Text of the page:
Sowing Seeds on the soil:


At the risk of sounding hypocritical, when sowing seeds directly onto soil, sow in short straight lines. This is because once the seedlings start to show, weed seed and your seeds look pretty identical. By sowing in short lines, you can easily identify those you want and those you don’t.

Scrape a small drill in the soil and water the base of the seed drill. Once the water has drained, sow the seeds and gently push the soil back on top of the drill. Don’t then water the soil again to prevent the seeds from being washed out of their lines.

 Mark the area

Once the seedlings start to grow, you need to be a bit ruthless and thin them out. This means removing the smaller ones and those that are in little groups. Try to leave an even spacing between each seedling, this allows them to grow better.

As the plants mature, remove those smaller plants again and you should be left with only the most vigorous and healthy ones left. If you don’t thin them out, they all vie for the sunlight and nutrition in the soil and none of them grows as well or as fast as you want.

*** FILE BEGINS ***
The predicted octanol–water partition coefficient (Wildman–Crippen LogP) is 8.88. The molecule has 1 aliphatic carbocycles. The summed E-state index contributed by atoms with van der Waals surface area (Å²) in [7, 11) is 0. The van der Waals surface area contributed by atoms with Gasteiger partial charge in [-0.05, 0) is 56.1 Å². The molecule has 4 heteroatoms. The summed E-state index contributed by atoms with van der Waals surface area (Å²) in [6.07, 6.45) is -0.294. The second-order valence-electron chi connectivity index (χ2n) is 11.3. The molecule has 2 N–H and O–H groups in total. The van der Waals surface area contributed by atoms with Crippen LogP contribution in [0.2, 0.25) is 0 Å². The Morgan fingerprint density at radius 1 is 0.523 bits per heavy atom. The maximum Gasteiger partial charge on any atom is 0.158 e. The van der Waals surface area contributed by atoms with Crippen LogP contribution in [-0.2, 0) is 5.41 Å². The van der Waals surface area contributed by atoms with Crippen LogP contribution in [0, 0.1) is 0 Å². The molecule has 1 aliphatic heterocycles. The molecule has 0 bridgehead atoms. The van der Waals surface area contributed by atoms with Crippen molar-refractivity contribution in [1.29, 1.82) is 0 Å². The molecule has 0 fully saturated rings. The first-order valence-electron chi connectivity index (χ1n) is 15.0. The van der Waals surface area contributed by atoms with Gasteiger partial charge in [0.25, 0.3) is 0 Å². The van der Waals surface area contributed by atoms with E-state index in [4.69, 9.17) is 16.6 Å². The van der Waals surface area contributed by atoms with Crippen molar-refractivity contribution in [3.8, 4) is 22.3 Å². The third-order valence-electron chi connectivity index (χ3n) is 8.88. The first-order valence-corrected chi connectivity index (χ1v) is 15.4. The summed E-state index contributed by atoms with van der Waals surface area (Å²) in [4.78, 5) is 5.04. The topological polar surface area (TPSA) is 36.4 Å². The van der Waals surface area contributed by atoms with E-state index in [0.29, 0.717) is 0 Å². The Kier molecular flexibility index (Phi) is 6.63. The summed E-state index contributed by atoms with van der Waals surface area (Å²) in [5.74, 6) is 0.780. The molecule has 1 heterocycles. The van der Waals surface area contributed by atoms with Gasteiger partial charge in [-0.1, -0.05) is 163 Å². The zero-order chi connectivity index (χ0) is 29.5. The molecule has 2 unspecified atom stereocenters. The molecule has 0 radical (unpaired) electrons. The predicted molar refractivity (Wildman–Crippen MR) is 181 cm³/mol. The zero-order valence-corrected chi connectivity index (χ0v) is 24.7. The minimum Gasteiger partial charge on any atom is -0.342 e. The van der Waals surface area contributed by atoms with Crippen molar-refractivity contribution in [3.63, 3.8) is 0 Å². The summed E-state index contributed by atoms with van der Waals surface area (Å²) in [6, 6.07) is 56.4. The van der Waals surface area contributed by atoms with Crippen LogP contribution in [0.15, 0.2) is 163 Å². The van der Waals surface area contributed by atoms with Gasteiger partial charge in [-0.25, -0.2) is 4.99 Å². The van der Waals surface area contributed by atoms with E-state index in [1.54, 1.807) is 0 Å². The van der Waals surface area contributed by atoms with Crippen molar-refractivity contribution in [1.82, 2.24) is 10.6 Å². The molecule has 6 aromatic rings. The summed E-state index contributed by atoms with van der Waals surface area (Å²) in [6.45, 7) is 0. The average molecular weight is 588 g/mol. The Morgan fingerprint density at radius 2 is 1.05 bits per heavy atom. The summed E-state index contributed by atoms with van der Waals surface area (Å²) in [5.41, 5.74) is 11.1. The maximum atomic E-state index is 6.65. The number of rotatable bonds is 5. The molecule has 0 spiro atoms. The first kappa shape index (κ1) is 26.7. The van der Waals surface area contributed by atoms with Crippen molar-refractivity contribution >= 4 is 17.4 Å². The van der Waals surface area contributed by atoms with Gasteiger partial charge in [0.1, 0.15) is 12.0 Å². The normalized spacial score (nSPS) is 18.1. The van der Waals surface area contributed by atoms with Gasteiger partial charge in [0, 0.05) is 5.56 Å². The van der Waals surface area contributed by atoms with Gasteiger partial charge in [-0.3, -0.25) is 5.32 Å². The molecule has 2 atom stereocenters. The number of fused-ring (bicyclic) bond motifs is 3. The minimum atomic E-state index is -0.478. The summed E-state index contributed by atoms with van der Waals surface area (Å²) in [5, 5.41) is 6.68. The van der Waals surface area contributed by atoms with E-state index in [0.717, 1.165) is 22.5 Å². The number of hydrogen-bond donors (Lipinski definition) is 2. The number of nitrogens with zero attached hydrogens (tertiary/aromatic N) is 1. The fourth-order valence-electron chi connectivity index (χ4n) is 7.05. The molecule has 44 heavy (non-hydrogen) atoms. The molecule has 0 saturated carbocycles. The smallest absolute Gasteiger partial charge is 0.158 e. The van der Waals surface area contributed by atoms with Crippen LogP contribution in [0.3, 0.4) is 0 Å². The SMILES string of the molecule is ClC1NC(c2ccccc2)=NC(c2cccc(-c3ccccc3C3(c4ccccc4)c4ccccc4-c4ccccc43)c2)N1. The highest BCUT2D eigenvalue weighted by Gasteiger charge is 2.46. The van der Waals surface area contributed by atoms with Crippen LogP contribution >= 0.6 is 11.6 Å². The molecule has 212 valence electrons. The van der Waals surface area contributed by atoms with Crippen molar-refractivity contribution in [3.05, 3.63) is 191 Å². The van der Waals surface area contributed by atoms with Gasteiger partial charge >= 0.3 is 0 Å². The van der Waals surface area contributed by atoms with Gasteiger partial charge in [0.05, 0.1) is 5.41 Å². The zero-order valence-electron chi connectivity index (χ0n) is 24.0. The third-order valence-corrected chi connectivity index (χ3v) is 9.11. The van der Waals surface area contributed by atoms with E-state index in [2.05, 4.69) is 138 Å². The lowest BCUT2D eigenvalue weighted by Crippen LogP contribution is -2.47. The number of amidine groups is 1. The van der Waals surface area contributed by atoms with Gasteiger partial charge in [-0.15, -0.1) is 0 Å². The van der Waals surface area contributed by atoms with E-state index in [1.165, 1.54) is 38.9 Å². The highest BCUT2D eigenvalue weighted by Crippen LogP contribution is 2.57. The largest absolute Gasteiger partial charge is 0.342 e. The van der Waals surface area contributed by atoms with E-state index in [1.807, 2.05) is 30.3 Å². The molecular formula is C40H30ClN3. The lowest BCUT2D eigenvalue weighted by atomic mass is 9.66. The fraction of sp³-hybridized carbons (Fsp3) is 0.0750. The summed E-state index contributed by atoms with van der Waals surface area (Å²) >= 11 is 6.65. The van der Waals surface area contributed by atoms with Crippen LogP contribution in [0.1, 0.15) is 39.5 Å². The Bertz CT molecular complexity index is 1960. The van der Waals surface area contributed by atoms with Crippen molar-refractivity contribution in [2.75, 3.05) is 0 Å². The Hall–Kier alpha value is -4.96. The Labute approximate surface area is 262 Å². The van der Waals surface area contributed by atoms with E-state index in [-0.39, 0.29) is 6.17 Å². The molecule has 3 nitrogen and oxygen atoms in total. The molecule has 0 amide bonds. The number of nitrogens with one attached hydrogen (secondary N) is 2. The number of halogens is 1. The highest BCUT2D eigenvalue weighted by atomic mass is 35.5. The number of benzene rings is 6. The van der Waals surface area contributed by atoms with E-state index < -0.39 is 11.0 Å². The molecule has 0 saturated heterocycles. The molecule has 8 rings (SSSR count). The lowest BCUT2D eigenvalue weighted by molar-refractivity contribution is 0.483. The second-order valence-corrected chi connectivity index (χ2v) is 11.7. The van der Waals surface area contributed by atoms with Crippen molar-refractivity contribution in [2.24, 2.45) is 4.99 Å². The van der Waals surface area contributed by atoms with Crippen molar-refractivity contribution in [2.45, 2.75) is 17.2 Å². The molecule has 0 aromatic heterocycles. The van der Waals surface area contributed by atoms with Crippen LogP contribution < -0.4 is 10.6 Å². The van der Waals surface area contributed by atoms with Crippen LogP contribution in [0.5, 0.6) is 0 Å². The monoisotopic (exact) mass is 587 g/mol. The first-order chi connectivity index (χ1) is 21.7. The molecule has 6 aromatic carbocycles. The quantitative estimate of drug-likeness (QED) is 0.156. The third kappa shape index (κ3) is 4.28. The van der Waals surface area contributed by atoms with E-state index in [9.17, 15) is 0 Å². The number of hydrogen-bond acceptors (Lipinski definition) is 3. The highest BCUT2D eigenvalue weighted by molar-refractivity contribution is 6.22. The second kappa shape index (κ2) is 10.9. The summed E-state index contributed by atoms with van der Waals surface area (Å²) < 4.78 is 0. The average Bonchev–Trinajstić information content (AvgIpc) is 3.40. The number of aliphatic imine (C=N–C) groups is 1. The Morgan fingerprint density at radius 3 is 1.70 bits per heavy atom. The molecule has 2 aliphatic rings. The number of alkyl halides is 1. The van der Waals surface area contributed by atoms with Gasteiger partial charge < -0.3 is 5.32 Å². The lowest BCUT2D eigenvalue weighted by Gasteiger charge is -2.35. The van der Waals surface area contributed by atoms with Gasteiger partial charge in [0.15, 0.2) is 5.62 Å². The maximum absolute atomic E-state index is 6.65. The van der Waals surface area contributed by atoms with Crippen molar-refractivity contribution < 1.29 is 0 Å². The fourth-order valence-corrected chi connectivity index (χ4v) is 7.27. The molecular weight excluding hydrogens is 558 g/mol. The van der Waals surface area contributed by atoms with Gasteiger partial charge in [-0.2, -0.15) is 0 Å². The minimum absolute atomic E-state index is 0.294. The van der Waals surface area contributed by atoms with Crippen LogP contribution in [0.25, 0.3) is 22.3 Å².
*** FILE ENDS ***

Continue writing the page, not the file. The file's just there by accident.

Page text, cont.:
Plants send out millions of seeds each year, but only a few make it to mature plants. You are only doing what nature does when you nurture the strongest and chuck away the weakest.



Buy the Book

This is possibly the best garden design book you will ever read. It’s written with you in mind, helping first-time gardeners plan, design and plant their gardens. It really is a garden changer (I know bad pun, but it’s a very useful book)

I Want to Like my Garden by Rachel McCartain is available at Amazon and other online bookstores in eBook and Paperback


What Tools do you really Need?

The tools every gardener needs